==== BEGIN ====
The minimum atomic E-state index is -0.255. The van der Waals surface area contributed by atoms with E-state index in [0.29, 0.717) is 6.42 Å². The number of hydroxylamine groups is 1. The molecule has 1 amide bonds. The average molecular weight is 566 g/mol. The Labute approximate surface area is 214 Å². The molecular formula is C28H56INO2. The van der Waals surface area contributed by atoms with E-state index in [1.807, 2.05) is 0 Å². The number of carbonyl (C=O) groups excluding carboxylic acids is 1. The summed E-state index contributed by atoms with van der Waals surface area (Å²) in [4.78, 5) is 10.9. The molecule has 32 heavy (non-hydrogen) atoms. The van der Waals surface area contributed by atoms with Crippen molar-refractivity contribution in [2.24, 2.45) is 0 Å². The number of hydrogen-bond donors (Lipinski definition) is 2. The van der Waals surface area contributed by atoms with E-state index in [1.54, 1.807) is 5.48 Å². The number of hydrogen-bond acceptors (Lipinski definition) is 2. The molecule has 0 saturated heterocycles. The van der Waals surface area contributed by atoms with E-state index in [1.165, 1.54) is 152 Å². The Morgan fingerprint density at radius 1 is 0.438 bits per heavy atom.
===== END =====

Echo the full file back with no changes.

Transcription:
The minimum atomic E-state index is -0.255. The van der Waals surface area contributed by atoms with E-state index in [0.29, 0.717) is 6.42 Å². The number of hydroxylamine groups is 1. The molecule has 1 amide bonds. The average molecular weight is 566 g/mol. The Labute approximate surface area is 214 Å². The molecular formula is C28H56INO2. The van der Waals surface area contributed by atoms with E-state index in [1.807, 2.05) is 0 Å². The number of carbonyl (C=O) groups excluding carboxylic acids is 1. The summed E-state index contributed by atoms with van der Waals surface area (Å²) in [4.78, 5) is 10.9. The molecule has 32 heavy (non-hydrogen) atoms. The van der Waals surface area contributed by atoms with Crippen molar-refractivity contribution in [2.24, 2.45) is 0 Å². The number of hydrogen-bond donors (Lipinski definition) is 2. The van der Waals surface area contributed by atoms with E-state index in [1.54, 1.807) is 5.48 Å². The number of hydrogen-bond acceptors (Lipinski definition) is 2. The molecule has 0 saturated heterocycles. The van der Waals surface area contributed by atoms with E-state index in [1.165, 1.54) is 152 Å². The Morgan fingerprint density at radius 1 is 0.438 bits per heavy atom.